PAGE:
“I confess I do not believe in time. I like to fold my magic carpet, after use, in such a way as to superimpose one part of the pattern upon another. Let visitors trip. And the highest enjoyment of timelessness–in a landscape selected at random–is when I stand among rare butterflies and their food plants. This is ecstasy, and behind the ecstasy is something else, which is hard to explain. It is like a momentary vacuum into which rushes all that I love. A sense of oneness with sun and stone. A thrill of gratitude to whom it may concern–to the contrapuntal genius of human fate or to tender ghosts humoring a lucky mortal.”
— Vladimir Nabokov, in Speak, Memory
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Thanks for all of the kind comments and feedback! I was honored to have been Freshly Pressed yesterday!
And now, we’re off for another weekend jaunt home, to celebrate at a wedding with Guion’s old friends. Have a peaceful weekend, everyone.
Watching dogs play is one of my favorite things to do. On Saturday, Celeste and I let golden twins Bo and Levi loose in Liz’s backyard and hilarious romping ensued. I kept saying “boy fights!” as their behavior just made me think of this. Observing Bo and Levi was very much like watching four-year-old boy children wrestle and play, get irritated with each other, cease all motion, and then start up again five seconds later. For those who share my love of boy fights/dogs playing, a more complete slideshow is on the ol’ dog blog.
In a related note, seeing Uggie on stage was the most exciting part of the Oscars for me.
I am finally reading Vladimir Nabokov’s autobiography, Speak, Memory, and I’ve started the chapter where he describes the genesis of his deep obsession with butterflies. His fascination with and desire for lepidoptera began when he was very young. As a little boy, he was chided for “spoiling walks” by disappearing into the brush with his net, chasing after a fleeting colorful wing. When he was six or seven, he wept pitifully when his hefty governess sat down on a tray of his recent captures, crushing them to indistinguishable, ashy bits. Nabokov did not grow out of this mania for pretty winged insects. His research and scientific contributions to the field are still being discussed today.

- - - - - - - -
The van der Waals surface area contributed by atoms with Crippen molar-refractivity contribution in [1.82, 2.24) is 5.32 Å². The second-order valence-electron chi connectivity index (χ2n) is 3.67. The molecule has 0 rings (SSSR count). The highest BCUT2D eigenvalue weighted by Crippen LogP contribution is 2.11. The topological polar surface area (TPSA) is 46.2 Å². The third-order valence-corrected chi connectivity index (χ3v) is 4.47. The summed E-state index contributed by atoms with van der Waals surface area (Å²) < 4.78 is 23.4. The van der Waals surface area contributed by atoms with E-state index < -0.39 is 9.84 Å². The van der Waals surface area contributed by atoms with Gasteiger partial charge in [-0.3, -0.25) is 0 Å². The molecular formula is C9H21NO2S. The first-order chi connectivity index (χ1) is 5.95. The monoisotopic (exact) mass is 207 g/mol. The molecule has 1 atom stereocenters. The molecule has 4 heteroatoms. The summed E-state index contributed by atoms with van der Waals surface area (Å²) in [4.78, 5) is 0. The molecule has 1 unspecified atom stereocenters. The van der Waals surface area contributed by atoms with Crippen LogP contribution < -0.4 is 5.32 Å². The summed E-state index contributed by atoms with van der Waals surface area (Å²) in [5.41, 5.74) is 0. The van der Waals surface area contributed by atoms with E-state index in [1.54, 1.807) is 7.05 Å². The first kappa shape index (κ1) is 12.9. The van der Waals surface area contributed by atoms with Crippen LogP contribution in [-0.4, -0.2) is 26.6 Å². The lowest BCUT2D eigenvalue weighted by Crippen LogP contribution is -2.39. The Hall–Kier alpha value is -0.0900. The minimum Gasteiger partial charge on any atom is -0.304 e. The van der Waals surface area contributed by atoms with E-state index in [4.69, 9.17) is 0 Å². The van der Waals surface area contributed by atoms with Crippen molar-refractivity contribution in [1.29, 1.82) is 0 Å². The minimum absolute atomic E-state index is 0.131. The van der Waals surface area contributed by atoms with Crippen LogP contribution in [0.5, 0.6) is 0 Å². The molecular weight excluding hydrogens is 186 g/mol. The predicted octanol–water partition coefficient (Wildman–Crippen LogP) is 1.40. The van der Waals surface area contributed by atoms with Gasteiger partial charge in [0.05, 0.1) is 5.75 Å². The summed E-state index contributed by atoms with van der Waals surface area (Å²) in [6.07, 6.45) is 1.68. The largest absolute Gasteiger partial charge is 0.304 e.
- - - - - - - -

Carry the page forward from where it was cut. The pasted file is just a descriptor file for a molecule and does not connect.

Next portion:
I’m not sure why all of this surprised me, that Nabokov’s love of butterflies began when he was a boy and marked the duration of his life. It makes sense that our most passionate obsessions are formed and solidified when we are children. I think of Grace, who was fervently attuned to fashion even when she was a tiny thing. (She once wore a 101 Dalmatians bathing suit, a tutu, and crocodile-skin cowboy boots to church. My mother was tired of doing battle with her over what she wore and so the miniature fashionista had her day.) Today, Grace is still very much involved with the art of wearing clothes. Or there’s Kelsey, whose favorite game as a child was playing office or playing with her “work ‘tuff.” Kelsey still loves organizing, planning, and achieving in that wonderfully efficient and self-created work environment. (Good for her.) Sam, to my father’s great relief and joy, was fixated with sports, particularly any sports involving a ball, since he was a baby.
Me? Well, of course it has always been animals, mainly dogs, and reading. (I didn’t have invisible friends, like some children; I had invisible animals, which I somewhat creepily called “spirit pets.” I named them all and tore their photos out of National Geographics and encyclopedias and plastered them on the wall next to my bed.) There are some things we don’t ever grow out of and lately, I like remembering that.